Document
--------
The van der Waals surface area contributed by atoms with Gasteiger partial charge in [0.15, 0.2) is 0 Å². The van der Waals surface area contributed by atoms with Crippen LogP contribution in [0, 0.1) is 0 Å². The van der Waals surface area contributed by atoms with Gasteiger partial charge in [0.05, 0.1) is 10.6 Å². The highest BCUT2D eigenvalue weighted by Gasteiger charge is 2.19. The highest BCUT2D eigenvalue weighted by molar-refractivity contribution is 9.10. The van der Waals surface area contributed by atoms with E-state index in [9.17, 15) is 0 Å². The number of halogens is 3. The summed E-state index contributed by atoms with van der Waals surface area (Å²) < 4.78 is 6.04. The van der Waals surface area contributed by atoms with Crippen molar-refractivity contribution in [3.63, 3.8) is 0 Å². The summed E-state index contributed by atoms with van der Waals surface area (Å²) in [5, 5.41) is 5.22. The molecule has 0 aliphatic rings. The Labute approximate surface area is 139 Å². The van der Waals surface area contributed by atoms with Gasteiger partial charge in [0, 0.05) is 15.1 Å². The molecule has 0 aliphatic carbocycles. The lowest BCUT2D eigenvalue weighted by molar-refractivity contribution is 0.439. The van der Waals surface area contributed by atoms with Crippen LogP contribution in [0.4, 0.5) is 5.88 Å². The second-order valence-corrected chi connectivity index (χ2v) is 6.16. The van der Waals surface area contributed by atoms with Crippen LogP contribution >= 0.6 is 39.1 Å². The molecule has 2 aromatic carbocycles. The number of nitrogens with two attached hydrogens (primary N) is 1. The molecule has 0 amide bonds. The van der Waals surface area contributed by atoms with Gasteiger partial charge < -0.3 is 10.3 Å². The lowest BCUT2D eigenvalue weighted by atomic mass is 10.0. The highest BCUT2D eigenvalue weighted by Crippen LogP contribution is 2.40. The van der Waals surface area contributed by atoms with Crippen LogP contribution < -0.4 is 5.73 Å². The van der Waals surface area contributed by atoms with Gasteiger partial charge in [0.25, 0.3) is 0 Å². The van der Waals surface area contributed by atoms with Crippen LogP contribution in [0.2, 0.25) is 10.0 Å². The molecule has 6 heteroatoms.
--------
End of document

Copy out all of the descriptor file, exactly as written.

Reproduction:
The van der Waals surface area contributed by atoms with Gasteiger partial charge in [0.15, 0.2) is 0 Å². The van der Waals surface area contributed by atoms with Crippen LogP contribution in [0, 0.1) is 0 Å². The van der Waals surface area contributed by atoms with Gasteiger partial charge in [0.05, 0.1) is 10.6 Å². The highest BCUT2D eigenvalue weighted by Gasteiger charge is 2.19. The highest BCUT2D eigenvalue weighted by molar-refractivity contribution is 9.10. The van der Waals surface area contributed by atoms with E-state index in [9.17, 15) is 0 Å². The number of halogens is 3. The summed E-state index contributed by atoms with van der Waals surface area (Å²) < 4.78 is 6.04. The van der Waals surface area contributed by atoms with Crippen molar-refractivity contribution in [3.63, 3.8) is 0 Å². The summed E-state index contributed by atoms with van der Waals surface area (Å²) in [5, 5.41) is 5.22. The molecule has 0 aliphatic rings. The Labute approximate surface area is 139 Å². The van der Waals surface area contributed by atoms with Gasteiger partial charge in [0, 0.05) is 15.1 Å². The molecule has 0 aliphatic carbocycles. The lowest BCUT2D eigenvalue weighted by molar-refractivity contribution is 0.439. The van der Waals surface area contributed by atoms with Crippen LogP contribution in [0.4, 0.5) is 5.88 Å². The second-order valence-corrected chi connectivity index (χ2v) is 6.16. The van der Waals surface area contributed by atoms with Crippen LogP contribution >= 0.6 is 39.1 Å². The molecule has 2 aromatic carbocycles. The number of nitrogens with two attached hydrogens (primary N) is 1. The molecule has 0 amide bonds. The van der Waals surface area contributed by atoms with Gasteiger partial charge < -0.3 is 10.3 Å². The lowest BCUT2D eigenvalue weighted by atomic mass is 10.0. The highest BCUT2D eigenvalue weighted by Crippen LogP contribution is 2.40. The van der Waals surface area contributed by atoms with Crippen LogP contribution < -0.4 is 5.73 Å². The van der Waals surface area contributed by atoms with Gasteiger partial charge in [0.25, 0.3) is 0 Å². The van der Waals surface area contributed by atoms with Crippen LogP contribution in [0.2, 0.25) is 10.0 Å². The molecule has 6 heteroatoms.